Entrepreneur plans to renovate historic Haymarket Square building

Four years ago, serial entrepreneur Jeffrey Koenig purchased a dilapidated historic warehouse in Milwaukee’s Haymarket Square neighborhood, which is just north of downtown and the Park East corridor.

The former William P. Froehlich Paper warehouse at 419 W. Vliet St. has extensive roof and water damage. But the cream city brick and original stone of the 133-year-old building caught Koenig’s eye.

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Koenig bought the 7,500-square-foot, three-story building for $75,000. At the time, he planned to move his business, The Sigma Commercial Companies, into the space.

Then in fall of 2015, the Milwaukee Bucks announced they would build a $500 million arena and entertainment district in the Park East corridor, less than two blocks from Koenig’s building.

“I didn’t look at it like hitting the jackpot,” Koenig said. “But I knew my office would not be the highest and best use (for the building).”

Koenig tried for several years to sell the building, but multiple deals fell through because the buyers lacked financing. So, he has changed course.

“We call them dreamers in the industry, which is great, but you need a bank to give you a loan or be very wealthy,” Koenig said.

The 31-year-old developer is now planning to gray box the property for a potential tenant. Koenig is working with Milwaukee architectural firm Vavra Design LLC on the project.

Koenig is envisioning a speakeasy or wine bar in the lower level, a first-floor restaurant and second floor event space.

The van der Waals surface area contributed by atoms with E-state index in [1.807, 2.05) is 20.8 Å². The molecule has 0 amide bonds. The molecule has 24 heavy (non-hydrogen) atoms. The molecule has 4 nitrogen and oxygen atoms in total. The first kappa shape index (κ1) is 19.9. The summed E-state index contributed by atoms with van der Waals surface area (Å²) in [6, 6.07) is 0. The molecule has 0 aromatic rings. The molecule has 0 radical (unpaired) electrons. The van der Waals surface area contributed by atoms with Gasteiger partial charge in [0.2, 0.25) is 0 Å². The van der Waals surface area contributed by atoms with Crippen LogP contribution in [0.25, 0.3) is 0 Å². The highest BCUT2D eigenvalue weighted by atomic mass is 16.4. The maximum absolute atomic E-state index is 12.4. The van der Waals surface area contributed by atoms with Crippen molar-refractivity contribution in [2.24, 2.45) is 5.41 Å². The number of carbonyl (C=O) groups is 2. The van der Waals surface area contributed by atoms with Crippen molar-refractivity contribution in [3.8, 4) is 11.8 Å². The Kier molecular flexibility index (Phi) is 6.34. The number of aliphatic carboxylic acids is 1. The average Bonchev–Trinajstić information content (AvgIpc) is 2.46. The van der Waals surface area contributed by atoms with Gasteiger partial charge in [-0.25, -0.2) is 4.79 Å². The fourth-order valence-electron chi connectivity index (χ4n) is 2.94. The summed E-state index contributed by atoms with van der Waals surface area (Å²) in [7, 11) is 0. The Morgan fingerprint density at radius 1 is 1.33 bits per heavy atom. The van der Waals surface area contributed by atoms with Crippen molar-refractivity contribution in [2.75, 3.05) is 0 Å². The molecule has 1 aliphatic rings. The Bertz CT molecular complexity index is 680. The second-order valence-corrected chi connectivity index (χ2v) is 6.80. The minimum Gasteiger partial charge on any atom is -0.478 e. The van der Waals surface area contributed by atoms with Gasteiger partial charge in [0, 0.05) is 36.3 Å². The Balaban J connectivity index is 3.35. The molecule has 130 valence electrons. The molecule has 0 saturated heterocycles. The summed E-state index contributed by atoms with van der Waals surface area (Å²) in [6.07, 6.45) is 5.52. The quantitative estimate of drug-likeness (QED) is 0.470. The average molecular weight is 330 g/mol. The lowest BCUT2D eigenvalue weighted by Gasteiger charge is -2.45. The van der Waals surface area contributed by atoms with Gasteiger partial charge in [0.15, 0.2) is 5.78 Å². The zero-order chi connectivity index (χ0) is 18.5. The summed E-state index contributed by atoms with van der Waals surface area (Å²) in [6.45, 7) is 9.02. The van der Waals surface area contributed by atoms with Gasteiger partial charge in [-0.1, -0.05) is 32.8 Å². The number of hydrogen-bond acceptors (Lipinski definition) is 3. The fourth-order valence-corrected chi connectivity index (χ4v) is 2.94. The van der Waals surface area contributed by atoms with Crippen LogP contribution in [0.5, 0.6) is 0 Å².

The third floor, which is currently completely destroyed by damage from the roof, will be converted to a roof-top bar and deck that will partially be covered with a pergola. Koenig wants to create something similar to the Kimpton Journeyman Hotel’s rooftop deck in the Historic Third Ward.

“The views from up there (the Vliet Street location) are amazing,” he said. “You can see the entire city and with our proximity to the arena, I really think this is an interesting opportunity.”

Koenig was a 20-year-old bartender at Cubanitas in downtown Milwaukee when he purchased his first rental property.

By the time he was 21, he was launching his company, and teaching himself to do manual labor and construction.

Today, The Sigma Commercial Companies is the parent company for J2 Builders, Labonte Construction, Property Prep, Vandelay Group and Wood Tool Supply.

“I’m not traditionally a commercial developer,” he said. “I’ve never developed a building on spec. Normally, a tenant would make me feel more comfortable. If someone makes me an offer before the construction is done, I would be happy to entertain it.”

Koening does not know the final cost of the project, but he is estimating it will be up to seven figures.

He will begin construction when he receives approval from the city. The Board of Zoning Appeals will review his application on July 26.

Once the project is complete, he said his property management company could rent it to a tenant, he would be happy to sell the building as an investment, or sell it to an owner occupant.

“I believe it will be easier for someone to obtain conventional financing once the heavy lifting is done and it will be a much more sellable asset when people can see the vision I have in my head,” Koenig said. “Right now, others may not be able to see it when they walk through a space with such a level of decay.”